The recent publication of Jason Promo’s Sept. 27 comic illustrating several characters dressed in hoods, a tree with a noose, and one character saying to the other, “Honey, this is the tree where we met” horrified me. It is not just unbearably offensive, but incomprehensible to me that something like this would even make it into print.
Josh Coudret’s (Echo Editor-in-Chief) justification that not all comics are intended to be funny rang hollow with me. He went on to explain the irony he saw between the characters’ sentimentality and the symbols. I understand the “graphic novel” concept, but the editors and artist might be well-served to read something like Art Spiegelman’s “Maus” for an example of an appropriate and mature way of using comics to deal with sensitive issues.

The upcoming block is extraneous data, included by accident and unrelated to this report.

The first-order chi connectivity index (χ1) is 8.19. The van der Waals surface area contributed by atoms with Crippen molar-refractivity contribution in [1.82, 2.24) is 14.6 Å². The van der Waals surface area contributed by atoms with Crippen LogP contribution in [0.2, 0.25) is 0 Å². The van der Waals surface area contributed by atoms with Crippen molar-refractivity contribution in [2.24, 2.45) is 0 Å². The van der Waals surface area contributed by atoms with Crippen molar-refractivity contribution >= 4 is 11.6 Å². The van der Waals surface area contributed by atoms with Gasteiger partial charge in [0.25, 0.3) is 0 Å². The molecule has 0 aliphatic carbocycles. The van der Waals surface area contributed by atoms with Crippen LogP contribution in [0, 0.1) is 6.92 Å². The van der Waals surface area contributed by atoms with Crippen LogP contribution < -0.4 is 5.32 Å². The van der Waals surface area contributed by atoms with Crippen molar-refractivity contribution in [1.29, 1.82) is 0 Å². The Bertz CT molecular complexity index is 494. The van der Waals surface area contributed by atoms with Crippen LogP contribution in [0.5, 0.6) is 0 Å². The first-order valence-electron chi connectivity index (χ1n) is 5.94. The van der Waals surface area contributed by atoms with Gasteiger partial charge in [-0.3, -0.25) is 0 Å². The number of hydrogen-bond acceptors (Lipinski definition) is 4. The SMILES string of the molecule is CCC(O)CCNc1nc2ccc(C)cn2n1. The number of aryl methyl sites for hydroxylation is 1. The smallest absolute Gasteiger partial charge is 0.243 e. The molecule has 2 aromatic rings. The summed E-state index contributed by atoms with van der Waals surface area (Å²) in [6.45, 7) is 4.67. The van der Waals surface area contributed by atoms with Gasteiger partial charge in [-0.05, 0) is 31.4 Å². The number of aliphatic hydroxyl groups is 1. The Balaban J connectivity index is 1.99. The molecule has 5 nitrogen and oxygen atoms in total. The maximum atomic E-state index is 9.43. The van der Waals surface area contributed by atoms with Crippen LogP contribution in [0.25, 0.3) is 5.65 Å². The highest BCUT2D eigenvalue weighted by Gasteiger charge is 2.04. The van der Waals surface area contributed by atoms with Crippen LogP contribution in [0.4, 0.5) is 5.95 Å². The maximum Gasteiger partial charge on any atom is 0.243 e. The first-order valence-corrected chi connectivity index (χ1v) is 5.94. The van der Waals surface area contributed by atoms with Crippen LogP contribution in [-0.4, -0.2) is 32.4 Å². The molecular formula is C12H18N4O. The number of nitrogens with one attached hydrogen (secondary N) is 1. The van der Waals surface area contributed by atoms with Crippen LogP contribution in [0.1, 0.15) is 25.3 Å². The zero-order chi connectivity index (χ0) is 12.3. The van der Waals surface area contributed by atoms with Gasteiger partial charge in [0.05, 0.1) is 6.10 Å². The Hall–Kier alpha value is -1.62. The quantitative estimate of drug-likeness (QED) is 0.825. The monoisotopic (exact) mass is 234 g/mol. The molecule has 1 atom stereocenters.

Not too many intelligent people question the hatefulness of the KKK, the tragedy of lynchings and the damage borne of racism and anti-Semitism. Therefore, the only kind of discussion I can see coming out of the publication of this comic is this: Is EMU a place I want to attend or send my child? Is it a campus warm, accepting and welcoming of students from all walks of life or is racism, sexism, anti-Semitism, etc. acceptable? I don’t think anyone would like the answers to those questions after viewing Mr. Promo’s comic earlier this week.
To me, this is neither funny nor ironic. As one colleague said, Eastern is supposed to be a supportive, diverse campus and the fact that this comic made it into production belies that supposition. Imagine two terrorists watching the twin towers fall and insert the same caption. Still appropriate for print? I think not. I’m all for free speech, but when something engenders hate and seems to make light of it, I think it’s irresponsible for a college paper to print it.